I recently met a woman in the park with a very nervous and reactive Collie. As she saw me approaching with my pack of four, she calmly put her dog on a lead and stepped to one side of the path to enable me to pass without putting too much pressure on her dog. My dogs, being very calm and well socialised, passed without any fuss and I asked if her dog had a problem with other dogs, she explained that her rescue dog Meg had been attacked previously and had now become very defensive and had taken to ‘air-snapping’ at other dogs if they got too close. We talked for a while and I suggested that she might like to try ‘parallel walking’ or similar technique to enable Meg to have choices when seeing other dogs and I explained about body-blocking and using naturally occurring objects as ‘blockers’. As she was open to my ideas I suggested that we try a ‘following’ technique as this would provide Meg with the opportunity to sniff where my dogs had been and she would retain the option to follow or distract. I set-off with my four whilst she followed at a distance to suit Meg. After a while Naomi let Meg off the lead and we both observed Meg begin to investigate my dogs at a safe distance, then Meg became confident to approach the tail-end of my little group and retreat back to the safety of Naomi when needed. As the walk progressed Meg became bolder with ever deeper penetration of my group and less need of Naomi’s support. By the end of our short walk of less than a mile Meg seemed quite happy to wander through my group without any sign of distress. Naomi was elated and near tears as her beloved Meg had never been able to do this previously and she had always sought to avoid other dogs.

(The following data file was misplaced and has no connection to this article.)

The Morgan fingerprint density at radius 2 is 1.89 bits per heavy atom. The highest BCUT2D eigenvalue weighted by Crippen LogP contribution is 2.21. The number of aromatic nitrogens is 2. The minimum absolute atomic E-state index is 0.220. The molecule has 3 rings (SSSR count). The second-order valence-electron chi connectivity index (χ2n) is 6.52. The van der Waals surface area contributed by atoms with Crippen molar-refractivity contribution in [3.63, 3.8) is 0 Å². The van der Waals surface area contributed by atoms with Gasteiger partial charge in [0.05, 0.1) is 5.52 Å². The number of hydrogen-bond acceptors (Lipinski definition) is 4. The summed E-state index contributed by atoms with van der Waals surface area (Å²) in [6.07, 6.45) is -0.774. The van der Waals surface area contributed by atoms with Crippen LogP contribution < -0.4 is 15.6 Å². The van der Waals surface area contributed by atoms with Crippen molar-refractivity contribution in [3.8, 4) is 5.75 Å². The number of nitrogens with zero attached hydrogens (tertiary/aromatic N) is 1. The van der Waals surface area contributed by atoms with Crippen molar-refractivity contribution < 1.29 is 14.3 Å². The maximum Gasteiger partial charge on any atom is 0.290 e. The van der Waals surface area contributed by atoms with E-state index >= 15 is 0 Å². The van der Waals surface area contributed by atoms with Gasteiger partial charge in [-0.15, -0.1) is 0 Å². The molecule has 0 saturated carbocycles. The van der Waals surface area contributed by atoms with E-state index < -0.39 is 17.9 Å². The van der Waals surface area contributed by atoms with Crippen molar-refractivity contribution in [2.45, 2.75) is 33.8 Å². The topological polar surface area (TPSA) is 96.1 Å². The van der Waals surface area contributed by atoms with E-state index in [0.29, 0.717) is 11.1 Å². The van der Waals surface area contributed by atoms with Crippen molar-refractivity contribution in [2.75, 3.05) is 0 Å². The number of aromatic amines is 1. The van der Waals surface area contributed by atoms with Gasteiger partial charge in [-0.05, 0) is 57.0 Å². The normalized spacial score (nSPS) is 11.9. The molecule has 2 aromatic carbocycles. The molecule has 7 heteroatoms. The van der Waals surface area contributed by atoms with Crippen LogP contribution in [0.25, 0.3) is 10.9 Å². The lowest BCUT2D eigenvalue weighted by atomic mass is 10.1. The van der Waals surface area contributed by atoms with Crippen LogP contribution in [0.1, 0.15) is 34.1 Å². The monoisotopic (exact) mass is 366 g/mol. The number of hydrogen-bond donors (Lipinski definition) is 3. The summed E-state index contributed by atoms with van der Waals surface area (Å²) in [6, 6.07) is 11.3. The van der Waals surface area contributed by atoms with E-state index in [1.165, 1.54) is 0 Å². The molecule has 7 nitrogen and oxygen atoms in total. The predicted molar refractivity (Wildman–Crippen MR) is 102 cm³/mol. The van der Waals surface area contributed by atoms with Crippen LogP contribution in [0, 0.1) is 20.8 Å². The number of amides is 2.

Just by chance I met Naomi and Meg the next day; Meg appeared to remember my dogs and quickly assimilated into my group of dogs with my Boyz paying very little attention to Meg again. The whole walk was relaxed and Meg just fitted-in and all dogs just calmly went about their business of sniffing and checking-out the ‘newspaper’; wonderful!
I never cease to be amazed at how quickly dogs are able to apparently overcome a trauma and begin to enjoy the company of other calm and respectful dogs. It’s this that gives me the thrill of working with dogs and committed owners.